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RE: [css3-images] exactly 2 adjacent colors stops

From: Brian Manthos <brianman@microsoft.com>
Date: Tue, 24 May 2011 17:37:42 +0000
To: Tab Atkins Jr. <jackalmage@gmail.com>, Alan Gresley <alan@css-class.com>
CC: Philippe Wittenbergh <ph.wittenbergh@l-c-n.com>, www-style list <www-style@w3.org>, Brad Kemper <brad.kemper@gmail.com>
Message-ID: <FA122FEC823D524CB516E4E0374D9DCF1FAFBCD9@TK5EX14MBXC136.redmond.corp.microsoft.com>
> From: Tab Atkins Jr. [mailto:jackalmage@gmail.com]
> On Tue, May 24, 2011 at 6:33 AM, Alan Gresley <alan@css-class.com>
> wrote:
> > From an author perspective a repeating-linear-gradient that repeats
> over
> > it's own tile can give some extraordinary results. My question is,
> should it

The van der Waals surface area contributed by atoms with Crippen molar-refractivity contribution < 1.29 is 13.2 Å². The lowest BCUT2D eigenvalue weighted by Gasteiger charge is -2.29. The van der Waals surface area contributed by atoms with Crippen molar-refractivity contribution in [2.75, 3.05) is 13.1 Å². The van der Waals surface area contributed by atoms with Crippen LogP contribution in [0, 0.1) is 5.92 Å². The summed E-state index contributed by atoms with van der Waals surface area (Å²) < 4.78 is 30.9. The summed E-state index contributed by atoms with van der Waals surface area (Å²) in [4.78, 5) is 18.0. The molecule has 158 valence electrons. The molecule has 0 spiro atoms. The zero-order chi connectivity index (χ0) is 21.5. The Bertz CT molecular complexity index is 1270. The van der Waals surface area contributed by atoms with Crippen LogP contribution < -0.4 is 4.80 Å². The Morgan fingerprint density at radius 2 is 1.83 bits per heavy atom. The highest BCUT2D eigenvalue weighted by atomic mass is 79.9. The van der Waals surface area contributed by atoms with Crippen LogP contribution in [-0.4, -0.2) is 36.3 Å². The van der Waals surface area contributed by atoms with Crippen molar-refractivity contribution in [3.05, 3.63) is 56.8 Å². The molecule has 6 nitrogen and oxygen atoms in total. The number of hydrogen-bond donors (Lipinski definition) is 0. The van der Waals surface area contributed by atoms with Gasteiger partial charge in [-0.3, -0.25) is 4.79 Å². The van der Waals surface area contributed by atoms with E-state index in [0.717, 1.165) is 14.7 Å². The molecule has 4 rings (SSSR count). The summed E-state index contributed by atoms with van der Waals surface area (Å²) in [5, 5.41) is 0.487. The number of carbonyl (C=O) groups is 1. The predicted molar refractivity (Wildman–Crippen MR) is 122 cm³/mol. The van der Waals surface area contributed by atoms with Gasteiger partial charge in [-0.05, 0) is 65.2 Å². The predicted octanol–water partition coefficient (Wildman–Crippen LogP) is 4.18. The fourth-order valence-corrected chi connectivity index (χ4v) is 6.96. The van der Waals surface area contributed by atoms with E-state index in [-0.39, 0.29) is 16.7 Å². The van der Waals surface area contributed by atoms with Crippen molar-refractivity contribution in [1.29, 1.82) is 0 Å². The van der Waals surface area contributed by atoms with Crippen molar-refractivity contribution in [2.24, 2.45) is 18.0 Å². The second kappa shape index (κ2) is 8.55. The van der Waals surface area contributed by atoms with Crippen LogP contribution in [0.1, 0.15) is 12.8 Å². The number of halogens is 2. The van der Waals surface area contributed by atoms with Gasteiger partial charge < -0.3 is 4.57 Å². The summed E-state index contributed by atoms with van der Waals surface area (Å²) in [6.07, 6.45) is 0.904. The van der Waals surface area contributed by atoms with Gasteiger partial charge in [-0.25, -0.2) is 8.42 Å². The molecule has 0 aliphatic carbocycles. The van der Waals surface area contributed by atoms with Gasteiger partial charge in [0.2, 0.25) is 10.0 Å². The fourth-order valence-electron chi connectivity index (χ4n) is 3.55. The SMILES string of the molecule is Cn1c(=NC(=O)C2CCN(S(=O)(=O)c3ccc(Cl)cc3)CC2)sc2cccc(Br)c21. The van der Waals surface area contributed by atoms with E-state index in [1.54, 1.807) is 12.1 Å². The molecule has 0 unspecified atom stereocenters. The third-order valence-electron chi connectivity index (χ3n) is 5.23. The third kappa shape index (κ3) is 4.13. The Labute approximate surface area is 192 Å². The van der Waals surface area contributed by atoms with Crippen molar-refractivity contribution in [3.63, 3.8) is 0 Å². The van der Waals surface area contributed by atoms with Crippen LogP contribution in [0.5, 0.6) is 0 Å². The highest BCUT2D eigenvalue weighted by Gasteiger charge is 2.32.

> > be happening in the first place? If it should, examples are needed in
> the
> > draft spec.
> I agree that the behavior of a repeating-linear-gradient when the
> first color-stop is not at 0 can be slightly surprising at first, but
> as soon as you grasp how it works, it's simple and easy.

From the authoring perspective, that's one point of view.  The words "simple and easy" are not what I would use; "tractable and acceptable for the non-casual author" I would agree with.

From an implementation perspective there is a cost though.  I don't know what it is like for other graphics libraries (and didn't go looking), but for D2D the CSS concept doesn't map directly.  The consequence of the CSS approach is that the mapping to D2D is more complex for CSS repeating gradients that start away from 0 than for those that start at 0.

I'm less worried about the performance impact of this, than I am about the author limitation aspect.  Essentially you end up cutting your maximum stop count in half to do the mapping.
Received on Tuesday, 24 May 2011 17:38:10 UTC

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